“Mimesis” has the essence of “Night of the Living Dead” in it; what was the genesis of combining “Night of the Living Dead” into “Mimesis?”

“Mimesis” promises the next phase in horror, and ShockYa was glad to get the chance to speak to the director of the film, Doug Schulze, about how he came up with the idea for the film, what he loves about the zombie horror subgenre and where horror is going next. “Mimesis” is now on DVD and Blu-ray.

Doug Schulze: …I’m a horror fan myself and many of my friends and I have been going to horror conventions for years. As of late, we noticed this…sect of horror fans that are kind of growing in extremity. The dress up as their favorite characters and they walk around the conventions acting like them. I was sort of influenced by that. There were two real extreme instances where we saw these guys dressed up as Freddy Kruger and Jason, literally accosting patrons and security came. When I saw that, it sparked the idea for how far can a horror fan go before they go too far. Hence was born the idea “Mimesis.” Fans are tired of watching their favorite horror classics, so they set out to literally live them. Once I had that concept, it was like, ‘Okay, great, now what horror film are these guys going to go and emulate?’ It only took me a second to turn to what would be the terrifying type of film to recreate, which would be a zombie film. Flesh-eating zombies are, I think, much more terrifying to recreate than just some guy running around with a knife.

What do you think about the fact that zombies seem like they have had a resurgence? Why do you think there are so many zombie productions out right now?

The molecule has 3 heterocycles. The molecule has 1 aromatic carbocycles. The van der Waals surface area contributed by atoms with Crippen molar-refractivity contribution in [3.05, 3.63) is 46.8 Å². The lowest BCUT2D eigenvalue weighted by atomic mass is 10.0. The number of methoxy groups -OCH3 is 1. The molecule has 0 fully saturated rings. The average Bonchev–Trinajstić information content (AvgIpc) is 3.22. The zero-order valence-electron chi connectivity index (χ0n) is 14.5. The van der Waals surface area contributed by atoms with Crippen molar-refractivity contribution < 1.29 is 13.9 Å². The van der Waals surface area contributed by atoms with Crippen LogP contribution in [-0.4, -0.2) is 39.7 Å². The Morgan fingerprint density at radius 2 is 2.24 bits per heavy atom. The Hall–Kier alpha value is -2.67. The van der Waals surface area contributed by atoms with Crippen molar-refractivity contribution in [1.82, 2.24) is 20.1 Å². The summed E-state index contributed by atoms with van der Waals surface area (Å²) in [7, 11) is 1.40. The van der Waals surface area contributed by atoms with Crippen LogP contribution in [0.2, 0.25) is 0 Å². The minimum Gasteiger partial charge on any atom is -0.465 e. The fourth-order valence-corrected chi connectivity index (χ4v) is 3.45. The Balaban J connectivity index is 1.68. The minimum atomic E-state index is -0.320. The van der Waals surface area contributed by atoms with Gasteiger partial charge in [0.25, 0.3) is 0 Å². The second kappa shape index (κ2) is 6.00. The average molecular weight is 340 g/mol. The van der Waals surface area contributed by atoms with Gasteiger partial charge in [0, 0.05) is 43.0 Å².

Doug Schulze: What’s interesting is our story was written probably two years ago and was made two years ago because it did the convention circuit all last year. We just watched the whole zombie thing explode onto the scene. “Walking Dead” hadn’t started yet and all that…Everything’s cyclical in our society. Horror films are always a sign of the times. I think movies and art reflect society. Whatever’s popular really is just our holding a mirror up to society. I think there are some really deep, dark concerns out there, [such as] where our society is going…the zombie films speak to that, I think. And the fact that they’re so popular, and they’re so gruesome kind of says a lot about our society. I don’t mean it in a negative way, it’s just the sign of the times, if you will. If you’ve looked at the popularity of horror films lately, the number one movie last week [at the time of this interview] was a horror film, and the number one movie a few weeks before was a horror film. So, I think horror is just resonating with people, like it was in the ’80s and in the ’70s.

What do you love about the zombie genre?